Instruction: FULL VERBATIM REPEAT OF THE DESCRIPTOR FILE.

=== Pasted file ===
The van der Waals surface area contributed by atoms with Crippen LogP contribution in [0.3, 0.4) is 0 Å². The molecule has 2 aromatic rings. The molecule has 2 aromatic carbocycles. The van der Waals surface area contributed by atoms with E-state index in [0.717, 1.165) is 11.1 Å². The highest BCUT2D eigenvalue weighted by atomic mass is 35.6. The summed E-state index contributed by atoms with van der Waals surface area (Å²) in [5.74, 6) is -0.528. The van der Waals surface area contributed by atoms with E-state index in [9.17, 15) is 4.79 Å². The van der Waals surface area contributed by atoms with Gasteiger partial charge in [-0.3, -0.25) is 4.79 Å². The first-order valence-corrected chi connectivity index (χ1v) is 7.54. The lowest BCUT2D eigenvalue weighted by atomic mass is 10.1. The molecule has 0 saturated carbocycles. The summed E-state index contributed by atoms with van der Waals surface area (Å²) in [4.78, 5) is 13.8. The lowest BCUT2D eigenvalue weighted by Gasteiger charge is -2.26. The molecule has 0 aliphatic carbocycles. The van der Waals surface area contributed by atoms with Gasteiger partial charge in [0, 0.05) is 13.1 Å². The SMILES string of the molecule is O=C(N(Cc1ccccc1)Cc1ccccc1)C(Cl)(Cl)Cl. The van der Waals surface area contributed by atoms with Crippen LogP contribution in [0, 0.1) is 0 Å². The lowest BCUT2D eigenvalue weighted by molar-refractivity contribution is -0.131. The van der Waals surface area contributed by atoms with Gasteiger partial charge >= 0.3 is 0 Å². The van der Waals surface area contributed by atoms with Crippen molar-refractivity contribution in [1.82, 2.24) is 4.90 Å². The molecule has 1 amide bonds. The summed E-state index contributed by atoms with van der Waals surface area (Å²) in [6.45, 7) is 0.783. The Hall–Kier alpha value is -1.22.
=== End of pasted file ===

The van der Waals surface area contributed by atoms with Crippen LogP contribution in [0.3, 0.4) is 0 Å². The molecule has 2 aromatic rings. The molecule has 2 aromatic carbocycles. The van der Waals surface area contributed by atoms with E-state index in [0.717, 1.165) is 11.1 Å². The highest BCUT2D eigenvalue weighted by atomic mass is 35.6. The summed E-state index contributed by atoms with van der Waals surface area (Å²) in [5.74, 6) is -0.528. The van der Waals surface area contributed by atoms with E-state index in [9.17, 15) is 4.79 Å². The van der Waals surface area contributed by atoms with Gasteiger partial charge in [-0.3, -0.25) is 4.79 Å². The first-order valence-corrected chi connectivity index (χ1v) is 7.54. The lowest BCUT2D eigenvalue weighted by atomic mass is 10.1. The molecule has 0 saturated carbocycles. The summed E-state index contributed by atoms with van der Waals surface area (Å²) in [4.78, 5) is 13.8. The lowest BCUT2D eigenvalue weighted by Gasteiger charge is -2.26. The molecule has 0 aliphatic carbocycles. The van der Waals surface area contributed by atoms with Gasteiger partial charge in [0, 0.05) is 13.1 Å². The SMILES string of the molecule is O=C(N(Cc1ccccc1)Cc1ccccc1)C(Cl)(Cl)Cl. The van der Waals surface area contributed by atoms with Crippen LogP contribution in [0, 0.1) is 0 Å². The lowest BCUT2D eigenvalue weighted by molar-refractivity contribution is -0.131. The van der Waals surface area contributed by atoms with Gasteiger partial charge >= 0.3 is 0 Å². The van der Waals surface area contributed by atoms with Crippen molar-refractivity contribution in [1.82, 2.24) is 4.90 Å². The molecule has 1 amide bonds. The summed E-state index contributed by atoms with van der Waals surface area (Å²) in [6.45, 7) is 0.783. The Hall–Kier alpha value is -1.22.